The Olympics should be about the athletes – the best in the world in their respective fields. And most of the coverage does this well. These athletes are endowed with extraordinary talents. Friday’s Wall Street Journal had a fascinating article on the physical differences between average men and women and Olympic competitors. There is no question the gifts one is given at birth are critical, but that is never enough. The individual must have the desire to win. He or she must train hard, persevere when discouraged, and never quit. But they are also human, and many are very young. They make mistakes, as most of us do. Ms. Papachristou sent an irresponsible and insensitive Tweet, but she did nothing evil. And she has publically apologized for her words. I am all for holding people accountable for their actions, but in this case, in my opinion, both the Hellenic Delegations’ Administrations Board and the IOC have overreacted and destroyed the dream of a talented, hardworking competitor, in order to satisfy their own perverted definition of morality and correctness.

It turns out that Ms. Papachristou has sympathetic leanings toward Golden Dawn, which is generally considered a right-wing extremist political party in Greece, a factor, I feel sure, in her being expelled so quickly. The Games are supposed to be above politics. Athletes from both left and right wing autocracies will be present in London. Ten Syrian athletes have been registered for the London games, as have 69 from Venezuela, along with athletes from Iran, North Korea and Cuba. Nobody has precluded their participation, nor should they, but Ms. Papachristou should be there as well.

In 1936, there was a movement in the United States to boycott the Olympics in Hitler’s Germany. Hitler had been Chancellor for three years, and his anti-Semitism was well known. Avery Brundage, then president of the American Olympic Committee, led the fight to beat back the boycott. Arguing that the United States should participate in Berlin, he oddly and ironically said, “The very foundation of the modern Olympic revival will be undermined if individual countries are allowed to restrict participation by reason of class, creed or race.” Nevertheless, in complete contradiction to Mr. Brundage’s words, Germany did forbid Jews from participating in Berlin, with one exception. They declared that one “designated Jew” could participate. Helene Mayer, a fencer and winner of the Gold in the 1928 Olympics, was that person. She won Silver in Berlin. Controversy still surrounds the United States’ last minute decision to replace two Jewish runners, Marty Glickman and Sam Stoller, with Jesse Owens and Ralph Metcalfe in the 4X100 relay race. Some claim that Mr. Brundage did so to appease Herr Hitler, because of the likelihood they would be awarded Gold. Jesse Owens, representing the United States as well as a race that Nazis deemed inferior, won four Gold Medals. While he was snubbed by Hitler, the German people, to their credit, gave him a rousing cheer.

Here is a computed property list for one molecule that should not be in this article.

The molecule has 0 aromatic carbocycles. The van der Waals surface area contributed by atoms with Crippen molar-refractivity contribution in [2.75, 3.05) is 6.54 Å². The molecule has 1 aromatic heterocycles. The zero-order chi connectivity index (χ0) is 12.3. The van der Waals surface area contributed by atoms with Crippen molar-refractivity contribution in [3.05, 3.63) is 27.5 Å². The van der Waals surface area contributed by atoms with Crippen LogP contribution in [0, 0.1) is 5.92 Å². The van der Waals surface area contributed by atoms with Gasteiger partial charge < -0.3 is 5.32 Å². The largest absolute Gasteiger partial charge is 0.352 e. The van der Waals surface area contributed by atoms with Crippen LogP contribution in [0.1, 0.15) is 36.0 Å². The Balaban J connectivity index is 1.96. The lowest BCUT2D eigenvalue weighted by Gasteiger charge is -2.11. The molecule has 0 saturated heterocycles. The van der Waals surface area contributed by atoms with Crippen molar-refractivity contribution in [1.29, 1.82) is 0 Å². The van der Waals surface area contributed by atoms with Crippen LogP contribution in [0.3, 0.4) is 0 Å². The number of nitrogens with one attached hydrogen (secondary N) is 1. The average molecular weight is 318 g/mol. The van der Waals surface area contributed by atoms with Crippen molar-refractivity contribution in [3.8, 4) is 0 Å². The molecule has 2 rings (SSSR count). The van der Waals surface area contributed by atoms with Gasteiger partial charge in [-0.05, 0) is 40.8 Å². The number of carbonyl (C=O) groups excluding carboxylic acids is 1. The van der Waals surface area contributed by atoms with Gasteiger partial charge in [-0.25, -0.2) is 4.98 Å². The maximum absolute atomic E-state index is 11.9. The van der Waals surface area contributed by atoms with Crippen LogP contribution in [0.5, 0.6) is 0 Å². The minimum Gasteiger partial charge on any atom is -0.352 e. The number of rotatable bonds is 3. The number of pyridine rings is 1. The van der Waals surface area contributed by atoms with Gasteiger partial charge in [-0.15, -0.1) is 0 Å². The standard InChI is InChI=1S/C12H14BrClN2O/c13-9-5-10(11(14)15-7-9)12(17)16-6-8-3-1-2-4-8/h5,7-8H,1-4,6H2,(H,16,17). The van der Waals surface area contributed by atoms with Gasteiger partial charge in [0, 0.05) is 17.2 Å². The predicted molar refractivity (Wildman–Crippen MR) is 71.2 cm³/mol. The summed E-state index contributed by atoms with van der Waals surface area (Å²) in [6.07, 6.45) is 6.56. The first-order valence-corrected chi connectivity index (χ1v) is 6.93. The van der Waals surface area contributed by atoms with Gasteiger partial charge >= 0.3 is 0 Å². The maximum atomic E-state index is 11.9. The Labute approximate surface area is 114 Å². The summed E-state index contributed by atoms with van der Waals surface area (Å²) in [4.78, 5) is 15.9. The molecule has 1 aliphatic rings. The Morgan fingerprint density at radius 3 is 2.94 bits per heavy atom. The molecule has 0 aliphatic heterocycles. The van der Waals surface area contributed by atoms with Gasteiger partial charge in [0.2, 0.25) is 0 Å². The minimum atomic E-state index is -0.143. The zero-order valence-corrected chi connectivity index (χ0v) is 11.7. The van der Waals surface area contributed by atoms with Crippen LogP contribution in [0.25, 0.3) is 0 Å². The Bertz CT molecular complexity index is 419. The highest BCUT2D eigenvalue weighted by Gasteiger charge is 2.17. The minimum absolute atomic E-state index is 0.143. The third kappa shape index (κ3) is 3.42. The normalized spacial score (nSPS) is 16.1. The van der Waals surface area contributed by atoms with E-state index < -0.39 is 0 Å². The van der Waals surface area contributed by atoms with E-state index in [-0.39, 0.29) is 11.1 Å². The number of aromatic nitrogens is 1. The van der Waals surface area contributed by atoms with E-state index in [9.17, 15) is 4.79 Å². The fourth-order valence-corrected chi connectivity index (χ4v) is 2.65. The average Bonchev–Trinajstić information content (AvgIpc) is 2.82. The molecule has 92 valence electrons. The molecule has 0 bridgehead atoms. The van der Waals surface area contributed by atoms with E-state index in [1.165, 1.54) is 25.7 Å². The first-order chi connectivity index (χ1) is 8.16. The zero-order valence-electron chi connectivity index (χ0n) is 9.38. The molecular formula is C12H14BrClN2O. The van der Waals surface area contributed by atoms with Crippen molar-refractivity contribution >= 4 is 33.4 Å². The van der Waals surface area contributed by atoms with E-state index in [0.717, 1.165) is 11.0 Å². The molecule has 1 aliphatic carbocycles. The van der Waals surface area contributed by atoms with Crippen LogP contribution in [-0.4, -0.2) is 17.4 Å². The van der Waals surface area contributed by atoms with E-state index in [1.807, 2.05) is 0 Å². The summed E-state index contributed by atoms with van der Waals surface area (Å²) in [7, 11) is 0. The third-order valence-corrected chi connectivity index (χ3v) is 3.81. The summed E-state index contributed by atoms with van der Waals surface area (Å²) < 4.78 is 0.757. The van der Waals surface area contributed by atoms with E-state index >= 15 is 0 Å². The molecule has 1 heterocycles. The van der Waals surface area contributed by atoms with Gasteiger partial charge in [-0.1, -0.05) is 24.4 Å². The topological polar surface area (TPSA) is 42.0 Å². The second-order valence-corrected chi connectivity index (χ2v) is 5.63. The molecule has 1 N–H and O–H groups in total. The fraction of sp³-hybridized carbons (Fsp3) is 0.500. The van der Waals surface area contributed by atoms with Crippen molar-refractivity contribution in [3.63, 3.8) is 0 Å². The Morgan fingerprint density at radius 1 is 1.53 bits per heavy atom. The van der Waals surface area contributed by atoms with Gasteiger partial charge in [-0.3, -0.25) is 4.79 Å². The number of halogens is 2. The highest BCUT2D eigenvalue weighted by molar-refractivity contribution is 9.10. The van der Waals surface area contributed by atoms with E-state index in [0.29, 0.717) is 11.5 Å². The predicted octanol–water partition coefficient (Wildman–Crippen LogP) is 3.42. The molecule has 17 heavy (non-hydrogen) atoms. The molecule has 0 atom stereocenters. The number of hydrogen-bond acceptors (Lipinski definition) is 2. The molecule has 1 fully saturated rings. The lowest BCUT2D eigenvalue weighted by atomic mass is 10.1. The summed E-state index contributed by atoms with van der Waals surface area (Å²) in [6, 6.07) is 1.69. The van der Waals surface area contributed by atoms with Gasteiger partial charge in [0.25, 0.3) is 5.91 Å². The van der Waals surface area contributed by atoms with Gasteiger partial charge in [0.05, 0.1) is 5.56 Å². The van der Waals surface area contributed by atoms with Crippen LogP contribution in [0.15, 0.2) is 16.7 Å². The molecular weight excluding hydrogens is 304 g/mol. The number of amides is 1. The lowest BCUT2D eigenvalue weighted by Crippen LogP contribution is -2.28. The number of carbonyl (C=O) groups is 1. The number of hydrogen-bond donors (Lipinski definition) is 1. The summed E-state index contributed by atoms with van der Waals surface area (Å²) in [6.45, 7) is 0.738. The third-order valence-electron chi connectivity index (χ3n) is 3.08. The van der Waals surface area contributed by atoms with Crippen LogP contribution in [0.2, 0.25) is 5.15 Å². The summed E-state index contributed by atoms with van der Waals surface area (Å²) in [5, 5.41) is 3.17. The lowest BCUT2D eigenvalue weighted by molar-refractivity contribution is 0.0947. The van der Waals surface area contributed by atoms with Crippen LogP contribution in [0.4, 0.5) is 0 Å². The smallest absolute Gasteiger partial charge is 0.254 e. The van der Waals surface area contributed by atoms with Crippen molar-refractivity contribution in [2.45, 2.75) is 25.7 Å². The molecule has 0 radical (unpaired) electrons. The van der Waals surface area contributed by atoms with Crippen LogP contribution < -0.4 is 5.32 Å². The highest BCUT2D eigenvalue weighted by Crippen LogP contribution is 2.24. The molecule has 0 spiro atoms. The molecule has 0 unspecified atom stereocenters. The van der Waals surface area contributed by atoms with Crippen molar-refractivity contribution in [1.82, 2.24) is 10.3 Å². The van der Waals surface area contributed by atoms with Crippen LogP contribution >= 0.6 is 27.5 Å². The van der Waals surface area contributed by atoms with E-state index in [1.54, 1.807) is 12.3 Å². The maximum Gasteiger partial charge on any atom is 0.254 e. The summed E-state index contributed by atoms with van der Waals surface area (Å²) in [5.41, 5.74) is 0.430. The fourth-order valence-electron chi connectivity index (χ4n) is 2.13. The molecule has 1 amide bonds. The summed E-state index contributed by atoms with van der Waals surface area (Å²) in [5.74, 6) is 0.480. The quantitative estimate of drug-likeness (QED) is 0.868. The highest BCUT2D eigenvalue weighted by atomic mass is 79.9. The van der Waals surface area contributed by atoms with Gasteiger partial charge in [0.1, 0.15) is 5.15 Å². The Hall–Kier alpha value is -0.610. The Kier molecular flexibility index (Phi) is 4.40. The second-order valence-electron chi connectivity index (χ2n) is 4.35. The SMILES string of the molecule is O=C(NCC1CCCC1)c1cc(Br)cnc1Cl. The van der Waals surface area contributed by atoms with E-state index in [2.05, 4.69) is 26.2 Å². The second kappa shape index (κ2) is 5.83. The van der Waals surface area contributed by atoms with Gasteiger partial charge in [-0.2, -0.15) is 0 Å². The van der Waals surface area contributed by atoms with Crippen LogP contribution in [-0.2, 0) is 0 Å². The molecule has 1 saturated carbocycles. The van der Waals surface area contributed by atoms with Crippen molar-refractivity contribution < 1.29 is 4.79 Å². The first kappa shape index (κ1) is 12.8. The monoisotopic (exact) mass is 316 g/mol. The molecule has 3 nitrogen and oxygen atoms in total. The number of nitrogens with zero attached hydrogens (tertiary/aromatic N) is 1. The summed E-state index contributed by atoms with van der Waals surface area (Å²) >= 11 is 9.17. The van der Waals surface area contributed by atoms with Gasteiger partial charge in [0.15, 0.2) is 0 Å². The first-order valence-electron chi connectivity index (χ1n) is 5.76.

“The concept of virtue,” writes Charles Murray, author and scholar at the American Enterprise Institute, “requires that you believe some ways of behaving are right and others are wrong, always and everywhere.” In moral relativism there are no absolutes in terms of right and wrong. Kenan Malik, an author and BBC radio commentator writes on his blog, Pandaemonium, that over the past three decade, cities have won the games by promising to “use them as instruments of social good.” Yet, Mr. Malik adds: “No modern Games have produced a legacy of regeneration. No independent academic study has shown a link between the hosting of sports tournements and economic development.” In essence, the IOC, in their desire to do social good, is confusing the distinction between sports administrators, government bureaucrats and entrepreneurs. Worst of all, they have demonstrated an absence of moral absolutism. In the meantime, outstanding individual athletes keep shattering world records.

Sports administrators should be focused on the athletes, their needs and venues, where and when they will participate. “Social good” is a role for government, as determined by the electorate. Economic development is almost always most efficiently the province of private enterprise. The message that athletes send to the young is a positive one; it is unnecessary for officials to add their pious platitudes. The Games provide a venue for the competition among individuals and teams; that is all, but it is a lot. The bad and the ugly of the Games should not distract from the enormous good they do. May those who are the swiftest, who can leap the highest and, with strength and determination, demonstrate the most grit win the Gold.

Read More Stories About:

National Security, New York Times, Washington Post, Germany

Breitbart Video Picks